Cabinet members Ms Faber and Mr Nerlich confirmed Commissioner Nicolas Schmit’s commitment to Roma rights and inclusion and exchanged with ERGO Network members and staff about the best ways to engage with the above-mentioned policy frameworks in order to ensure a strong Roma dimension in Europe’s social and economic development strategies, as well as drew the attention to the key role of EU Funds (including InvestEU and ReactEu) to support these processes. However, they cautioned, a lot lies in adequate implementation, and civil society organisations have a key role to play in promoting the partnership principle in both funds and policy making, to ensure that the right priorities are being chosen and that the funds reach the most in need, including disadvantaged Roma communities.

ERGO Network hopes that this meeting marked the beginning of a fruitful cooperation with the Cabinet of Commissioner Schmit, and will continue to engage very closely with DG Employment on these issues.

Find the full meeting of the report here.

For more information, please contact Senior Policy Adviser Amana Ferro in the ERGO Network Brussels Secretariat.

Dream to Grow – how to make Europe’s labour markets a place for all?

Dream to Grow: How to make Europe’s labour markets a place for all

ERGO Network together with the Romani Early Years Network (REYN) – an initiative of the International Step by Step Association (ISSA) – hosted a virtual human library on 7 October, where Roma professionals told the stories of their pathways to become who they are today, showing the difference that enabling, inclusive and diverse educational and working environments can make for society.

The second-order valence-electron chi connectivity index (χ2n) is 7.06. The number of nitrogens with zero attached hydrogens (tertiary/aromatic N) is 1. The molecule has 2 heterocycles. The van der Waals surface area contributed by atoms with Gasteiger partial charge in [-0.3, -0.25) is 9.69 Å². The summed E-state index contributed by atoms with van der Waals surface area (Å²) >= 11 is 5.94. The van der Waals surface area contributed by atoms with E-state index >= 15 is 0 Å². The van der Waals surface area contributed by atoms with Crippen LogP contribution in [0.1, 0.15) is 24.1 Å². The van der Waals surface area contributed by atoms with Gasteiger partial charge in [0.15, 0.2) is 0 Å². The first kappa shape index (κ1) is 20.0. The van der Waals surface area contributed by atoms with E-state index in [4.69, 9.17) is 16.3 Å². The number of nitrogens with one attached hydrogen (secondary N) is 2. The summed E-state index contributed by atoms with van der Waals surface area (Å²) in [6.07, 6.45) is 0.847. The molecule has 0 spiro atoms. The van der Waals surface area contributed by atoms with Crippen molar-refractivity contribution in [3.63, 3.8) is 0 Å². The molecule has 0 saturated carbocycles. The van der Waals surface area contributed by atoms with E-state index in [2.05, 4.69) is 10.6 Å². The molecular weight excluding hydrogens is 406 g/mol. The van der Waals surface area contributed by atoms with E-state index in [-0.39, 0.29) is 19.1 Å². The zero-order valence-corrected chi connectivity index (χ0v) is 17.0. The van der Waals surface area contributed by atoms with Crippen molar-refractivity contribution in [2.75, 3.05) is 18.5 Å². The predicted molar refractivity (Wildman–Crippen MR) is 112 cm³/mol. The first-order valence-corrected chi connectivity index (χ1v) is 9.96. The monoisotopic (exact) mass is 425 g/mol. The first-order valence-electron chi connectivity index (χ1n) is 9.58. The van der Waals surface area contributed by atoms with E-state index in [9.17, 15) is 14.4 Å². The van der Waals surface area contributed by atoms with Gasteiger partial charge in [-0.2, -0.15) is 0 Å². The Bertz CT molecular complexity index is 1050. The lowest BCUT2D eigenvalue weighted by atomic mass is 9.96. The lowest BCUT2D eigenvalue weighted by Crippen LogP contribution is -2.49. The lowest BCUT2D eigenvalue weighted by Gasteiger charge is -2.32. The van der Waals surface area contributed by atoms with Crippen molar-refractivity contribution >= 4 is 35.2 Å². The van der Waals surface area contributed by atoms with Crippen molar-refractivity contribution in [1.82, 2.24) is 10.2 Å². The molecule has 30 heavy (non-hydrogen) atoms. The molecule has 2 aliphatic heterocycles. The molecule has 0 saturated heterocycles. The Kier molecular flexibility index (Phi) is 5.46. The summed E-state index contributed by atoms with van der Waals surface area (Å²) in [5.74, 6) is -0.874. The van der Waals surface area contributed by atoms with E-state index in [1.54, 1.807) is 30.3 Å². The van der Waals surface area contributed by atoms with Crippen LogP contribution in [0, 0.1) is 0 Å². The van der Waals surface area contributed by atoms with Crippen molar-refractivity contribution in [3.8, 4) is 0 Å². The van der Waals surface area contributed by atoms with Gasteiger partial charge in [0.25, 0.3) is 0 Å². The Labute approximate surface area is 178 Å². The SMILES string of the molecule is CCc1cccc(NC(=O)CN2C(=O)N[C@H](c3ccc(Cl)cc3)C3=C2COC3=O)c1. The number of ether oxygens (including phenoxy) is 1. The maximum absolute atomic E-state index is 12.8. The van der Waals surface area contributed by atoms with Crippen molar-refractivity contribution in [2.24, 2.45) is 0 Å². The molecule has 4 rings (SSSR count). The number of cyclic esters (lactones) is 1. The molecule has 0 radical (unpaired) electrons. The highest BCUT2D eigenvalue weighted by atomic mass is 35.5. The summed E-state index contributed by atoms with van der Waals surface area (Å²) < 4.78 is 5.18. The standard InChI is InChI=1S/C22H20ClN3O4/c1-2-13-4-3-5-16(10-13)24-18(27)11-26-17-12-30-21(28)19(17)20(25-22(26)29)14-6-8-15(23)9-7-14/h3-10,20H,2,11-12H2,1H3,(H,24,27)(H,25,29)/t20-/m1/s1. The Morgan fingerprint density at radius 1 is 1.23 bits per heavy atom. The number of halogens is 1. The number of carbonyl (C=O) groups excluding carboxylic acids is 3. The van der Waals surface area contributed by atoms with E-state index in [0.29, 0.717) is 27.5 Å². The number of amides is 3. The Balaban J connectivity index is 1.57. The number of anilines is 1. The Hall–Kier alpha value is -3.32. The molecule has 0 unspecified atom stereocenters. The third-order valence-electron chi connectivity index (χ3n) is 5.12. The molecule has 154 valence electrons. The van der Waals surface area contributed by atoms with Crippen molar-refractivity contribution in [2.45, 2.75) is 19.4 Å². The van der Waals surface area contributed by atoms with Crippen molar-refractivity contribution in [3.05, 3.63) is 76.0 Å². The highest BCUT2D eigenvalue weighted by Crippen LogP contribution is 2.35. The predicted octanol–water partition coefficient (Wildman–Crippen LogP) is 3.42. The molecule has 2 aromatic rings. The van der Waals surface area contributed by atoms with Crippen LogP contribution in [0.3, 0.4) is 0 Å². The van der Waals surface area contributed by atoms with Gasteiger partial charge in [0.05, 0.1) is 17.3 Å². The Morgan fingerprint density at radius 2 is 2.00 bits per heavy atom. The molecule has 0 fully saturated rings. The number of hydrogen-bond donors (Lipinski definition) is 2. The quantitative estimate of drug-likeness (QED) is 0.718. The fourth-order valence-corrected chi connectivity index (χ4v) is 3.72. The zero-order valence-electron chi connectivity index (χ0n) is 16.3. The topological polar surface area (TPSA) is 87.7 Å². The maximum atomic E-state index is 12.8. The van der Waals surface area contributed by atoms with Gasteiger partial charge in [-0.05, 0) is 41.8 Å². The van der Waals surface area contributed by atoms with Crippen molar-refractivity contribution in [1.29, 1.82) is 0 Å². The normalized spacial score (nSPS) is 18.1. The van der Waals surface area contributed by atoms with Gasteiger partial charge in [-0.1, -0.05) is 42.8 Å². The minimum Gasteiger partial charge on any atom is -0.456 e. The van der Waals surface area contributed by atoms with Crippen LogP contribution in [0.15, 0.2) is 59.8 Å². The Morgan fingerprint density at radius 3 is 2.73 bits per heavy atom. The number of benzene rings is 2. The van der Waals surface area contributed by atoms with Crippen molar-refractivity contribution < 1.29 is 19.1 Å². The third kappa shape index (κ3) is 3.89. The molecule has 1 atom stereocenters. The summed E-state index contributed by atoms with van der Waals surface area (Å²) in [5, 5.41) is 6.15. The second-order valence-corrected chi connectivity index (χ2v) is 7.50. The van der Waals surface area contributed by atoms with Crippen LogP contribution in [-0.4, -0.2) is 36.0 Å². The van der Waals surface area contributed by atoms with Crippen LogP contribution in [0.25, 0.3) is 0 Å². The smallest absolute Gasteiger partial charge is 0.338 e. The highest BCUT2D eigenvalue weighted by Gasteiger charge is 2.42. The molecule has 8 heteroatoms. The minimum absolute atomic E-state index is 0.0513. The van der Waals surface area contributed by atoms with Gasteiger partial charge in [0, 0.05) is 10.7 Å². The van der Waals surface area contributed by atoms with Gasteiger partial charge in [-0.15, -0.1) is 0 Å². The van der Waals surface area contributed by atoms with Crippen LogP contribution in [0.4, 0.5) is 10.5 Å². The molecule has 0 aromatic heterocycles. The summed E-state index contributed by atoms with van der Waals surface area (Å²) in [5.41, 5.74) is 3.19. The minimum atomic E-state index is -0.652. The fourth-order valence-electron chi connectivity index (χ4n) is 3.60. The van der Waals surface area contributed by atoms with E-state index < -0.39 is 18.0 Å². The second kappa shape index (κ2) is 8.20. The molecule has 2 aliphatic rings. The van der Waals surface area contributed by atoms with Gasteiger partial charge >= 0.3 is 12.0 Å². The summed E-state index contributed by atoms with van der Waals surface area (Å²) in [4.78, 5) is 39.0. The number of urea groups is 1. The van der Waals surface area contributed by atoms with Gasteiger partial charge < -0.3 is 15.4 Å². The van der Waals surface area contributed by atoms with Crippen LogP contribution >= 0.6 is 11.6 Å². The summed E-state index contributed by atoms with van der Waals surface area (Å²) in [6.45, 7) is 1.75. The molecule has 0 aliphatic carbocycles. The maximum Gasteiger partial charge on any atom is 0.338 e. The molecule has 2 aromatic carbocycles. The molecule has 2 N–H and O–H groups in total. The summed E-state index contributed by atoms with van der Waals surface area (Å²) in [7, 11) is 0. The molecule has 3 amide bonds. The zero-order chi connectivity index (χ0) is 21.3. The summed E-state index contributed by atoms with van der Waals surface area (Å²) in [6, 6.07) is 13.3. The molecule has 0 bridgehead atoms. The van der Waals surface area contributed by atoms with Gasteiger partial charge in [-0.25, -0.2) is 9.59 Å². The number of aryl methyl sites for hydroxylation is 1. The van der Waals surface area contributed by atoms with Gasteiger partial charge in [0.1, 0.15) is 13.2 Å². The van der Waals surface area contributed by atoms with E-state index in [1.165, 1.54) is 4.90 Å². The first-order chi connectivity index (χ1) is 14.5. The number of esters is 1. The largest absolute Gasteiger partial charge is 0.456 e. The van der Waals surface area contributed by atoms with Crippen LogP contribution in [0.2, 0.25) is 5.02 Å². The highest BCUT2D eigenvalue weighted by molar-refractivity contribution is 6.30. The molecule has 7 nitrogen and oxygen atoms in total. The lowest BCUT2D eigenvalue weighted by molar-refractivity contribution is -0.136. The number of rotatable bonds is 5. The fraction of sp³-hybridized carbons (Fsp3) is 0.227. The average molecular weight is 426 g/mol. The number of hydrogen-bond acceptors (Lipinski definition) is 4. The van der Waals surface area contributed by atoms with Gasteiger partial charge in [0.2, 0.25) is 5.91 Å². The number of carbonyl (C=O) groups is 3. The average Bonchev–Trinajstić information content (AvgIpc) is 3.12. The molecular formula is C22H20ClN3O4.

The human library took place online, where the participating “readers”, composed of practitioners and policymakers, academics, students and activists, could listen to the diverse and compelling stories of Enzo (Italy), Davie (Scotland), Tünde (Hungary), Milan (Croatia), Maria (Serbia), Ani (Bulgaria), Fatime (Belgium) and Manda (Romania). Four of them are Early Childhood Development practitioners working with national members of REYN, while the other four work in a variety of fields. All of them experienced antigypsyism in education, from wider society and in employment, but against all odds now have fulfilling jobs where they make a change for the children and adults they are working for.

The participants had the chance to read two of the books, and the human library experience was touching and captivating, each story denoting particular characteristics but a common dream – to grow.

The event was opened by Stanislav Daniel, co-chair of ERGO Network and Aljosa Rudas, Program Officer and REYN International Coordinator at ISSA , who introduced the concept and aim of the event and of the corresponding  campaigns of the two host organisations: A Place for All (ERGO Network) and Dream to Grow (REYN).

They highlighted the aim of the event: to raise awareness of the benefits of ensuring equality, inclusion and diversity in education and at work, and of the obstacles that Roma need to overcome to be able to find decent employment. Besides offering an inspiration for the readers, the human library was also a call to action to policy-makers and employers that more needs to be done to overthrow these obstacles and to ensure diversity and inclusion on Europe’s labour markets.

Brando Benifei, Member of the European Parliament in the Group of the Progressive Alliance of Socialists and Democrats, welcomed the continuous work of ERGO Network and REYN to shed light on this important topic, and explained the role that the updated European Youth Guarantee should play to ensure that those young people furthest from the labour market, including Roma, receive support to find decent employment.

Margareta Matache, Director at the FXB Center for Health and Human Rights’ Roma Program and Harvard instructor, spoke about the history of racism against Roma and how the majority society needs to change its perception of Roma in order to ensure discrimination on the labour market and in general society will end.